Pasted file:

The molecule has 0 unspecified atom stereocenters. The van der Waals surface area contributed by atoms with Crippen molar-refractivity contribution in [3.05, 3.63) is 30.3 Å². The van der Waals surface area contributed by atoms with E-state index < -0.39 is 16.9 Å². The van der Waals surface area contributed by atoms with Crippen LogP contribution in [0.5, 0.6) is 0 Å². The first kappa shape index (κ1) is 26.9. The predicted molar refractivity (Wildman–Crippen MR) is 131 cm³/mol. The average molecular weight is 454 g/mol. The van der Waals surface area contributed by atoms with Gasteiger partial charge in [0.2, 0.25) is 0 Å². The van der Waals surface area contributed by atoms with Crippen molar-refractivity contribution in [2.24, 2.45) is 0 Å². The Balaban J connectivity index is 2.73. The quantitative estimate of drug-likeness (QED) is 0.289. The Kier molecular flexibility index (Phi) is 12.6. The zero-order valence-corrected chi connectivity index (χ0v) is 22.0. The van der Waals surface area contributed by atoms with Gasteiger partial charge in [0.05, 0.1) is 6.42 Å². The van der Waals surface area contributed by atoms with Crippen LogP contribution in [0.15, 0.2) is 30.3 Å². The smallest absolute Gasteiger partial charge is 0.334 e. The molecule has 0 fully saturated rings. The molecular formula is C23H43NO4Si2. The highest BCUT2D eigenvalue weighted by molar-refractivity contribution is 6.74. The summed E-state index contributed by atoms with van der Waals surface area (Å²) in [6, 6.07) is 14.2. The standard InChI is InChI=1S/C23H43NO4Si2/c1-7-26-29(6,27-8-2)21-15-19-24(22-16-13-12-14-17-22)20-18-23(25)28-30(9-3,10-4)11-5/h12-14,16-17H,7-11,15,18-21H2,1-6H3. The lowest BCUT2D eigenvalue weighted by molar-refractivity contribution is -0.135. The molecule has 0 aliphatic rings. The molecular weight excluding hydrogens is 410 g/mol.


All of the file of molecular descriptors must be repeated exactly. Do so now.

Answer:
The molecule has 0 unspecified atom stereocenters. The van der Waals surface area contributed by atoms with Crippen molar-refractivity contribution in [3.05, 3.63) is 30.3 Å². The van der Waals surface area contributed by atoms with E-state index < -0.39 is 16.9 Å². The van der Waals surface area contributed by atoms with Crippen LogP contribution in [0.5, 0.6) is 0 Å². The first kappa shape index (κ1) is 26.9. The predicted molar refractivity (Wildman–Crippen MR) is 131 cm³/mol. The average molecular weight is 454 g/mol. The van der Waals surface area contributed by atoms with Gasteiger partial charge in [0.2, 0.25) is 0 Å². The van der Waals surface area contributed by atoms with Crippen molar-refractivity contribution in [2.24, 2.45) is 0 Å². The Balaban J connectivity index is 2.73. The quantitative estimate of drug-likeness (QED) is 0.289. The Kier molecular flexibility index (Phi) is 12.6. The zero-order valence-corrected chi connectivity index (χ0v) is 22.0. The van der Waals surface area contributed by atoms with Gasteiger partial charge in [0.05, 0.1) is 6.42 Å². The van der Waals surface area contributed by atoms with Crippen LogP contribution in [0.15, 0.2) is 30.3 Å². The smallest absolute Gasteiger partial charge is 0.334 e. The molecule has 0 fully saturated rings. The molecular formula is C23H43NO4Si2. The highest BCUT2D eigenvalue weighted by molar-refractivity contribution is 6.74. The summed E-state index contributed by atoms with van der Waals surface area (Å²) in [6, 6.07) is 14.2. The standard InChI is InChI=1S/C23H43NO4Si2/c1-7-26-29(6,27-8-2)21-15-19-24(22-16-13-12-14-17-22)20-18-23(25)28-30(9-3,10-4)11-5/h12-14,16-17H,7-11,15,18-21H2,1-6H3. The lowest BCUT2D eigenvalue weighted by molar-refractivity contribution is -0.135. The molecule has 0 aliphatic rings. The molecular weight excluding hydrogens is 410 g/mol.